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Photographing the last golden eagle hunters of Mongolia

When Palani Mohan was a 17-year-old cadet photographer working for the Sydney Morning Herald in Australia, he saw a very powerful black and white photo of a man holding a golden eagle standing atop a mountain. It was the first time he had ever heard of the Kazakh golden eagle hunters of Mongolia's Kazakh mountains. The hunters have lived high up in the Altai Mountains, where the remote landscape is stark but beautiful and the winters brutal, for hundreds of years. The memory of that image stayed with him.

Mohan said that many decades later, while living in Hong Kong, he received a "junk email" from Mongolian airlines, touting flights to Ulan Bator, Mongolia's capital. The photographer decided to head to the far reaches of western Mongolia, not really knowing what he wanted to do -- just that he wanted to make some portraits.

"I finally got to a very remote part of Mongolia where these guys lived," Mohan said. "As soon as I got there, I realized it was a much bigger story than just portraits of these guys. The story was that the real eagle hunters, so-called eagle hunters, were getting old and each winter claims a few more."

A single photo had captured Mohan's imagination enough to seek out the hunters, and he didn't realize they represented a disappearing culture.

The Indian-born Australian photographer was told there were about 60 of the eagle hunters left. That motivated him to try to photograph all of them, sowing the seeds of a photographic odyssey. But he had no idea what he was getting himself in to.

"It was by far the hardest thing physically that I've ever done as a photographer because it was minus 40 (Celsius)," he said. "I hate the cold. Totally hate the cold....gear was collapsing all the time. I was missing pictures all the time."

Still, he kept going back for four years until he thought he had met all of the surviving eagle hunters.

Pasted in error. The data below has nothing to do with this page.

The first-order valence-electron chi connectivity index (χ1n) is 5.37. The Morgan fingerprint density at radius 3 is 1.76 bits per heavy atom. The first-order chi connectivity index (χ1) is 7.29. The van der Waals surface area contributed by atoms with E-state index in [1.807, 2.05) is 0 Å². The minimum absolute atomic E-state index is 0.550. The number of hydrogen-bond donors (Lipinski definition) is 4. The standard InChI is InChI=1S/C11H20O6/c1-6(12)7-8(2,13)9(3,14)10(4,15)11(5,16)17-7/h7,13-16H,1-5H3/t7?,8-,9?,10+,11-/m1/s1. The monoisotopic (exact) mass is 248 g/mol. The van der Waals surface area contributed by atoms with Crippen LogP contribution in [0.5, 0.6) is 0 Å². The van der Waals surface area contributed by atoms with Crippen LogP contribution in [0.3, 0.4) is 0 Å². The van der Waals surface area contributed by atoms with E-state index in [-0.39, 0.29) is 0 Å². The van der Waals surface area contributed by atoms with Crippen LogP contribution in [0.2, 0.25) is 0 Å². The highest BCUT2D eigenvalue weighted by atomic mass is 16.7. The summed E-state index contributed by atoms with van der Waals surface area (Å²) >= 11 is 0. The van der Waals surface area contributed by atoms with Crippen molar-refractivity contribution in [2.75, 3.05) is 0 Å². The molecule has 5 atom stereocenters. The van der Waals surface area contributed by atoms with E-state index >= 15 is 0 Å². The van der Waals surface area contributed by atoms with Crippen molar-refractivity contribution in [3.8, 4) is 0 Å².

The result of that commitment is a series of incredibly compelling and beautiful black and white images printed in a book by Merrell, "Hunting with Eagles: In the realm of the Mongolian Kazakhs." The photos capture the dignity and independent nature of the hunters, known as burkitshi, their intensely close relationship with the eagles and the rugged landscape they inhabit. As Mohan writes: "The hunters all had stories about how they loved their birds even more than their wives."

The hunters go in search of young female eagles, about four months old, who have had some experience in the wild and with hunting, but can be trained to live with people. They are only kept about 10-15 years after their capture and then released -- granted their freedom. The bond is so strong that the eagles often return. For the hunters, Mohan believes the eagle "encapsulates the open space, the wind, the harshness, the isolation and the freedom of living on the edge of the world."

View photos from "Hunting with Eagles: In the realm of the Mongolian Kazakhs" in the gallery above. Palani Mohan's book is available for sale by on Merrell's website and fine prints are for sale on the photographer's website,

Radhika Chalasani is the senior photo editor at -On Twitter

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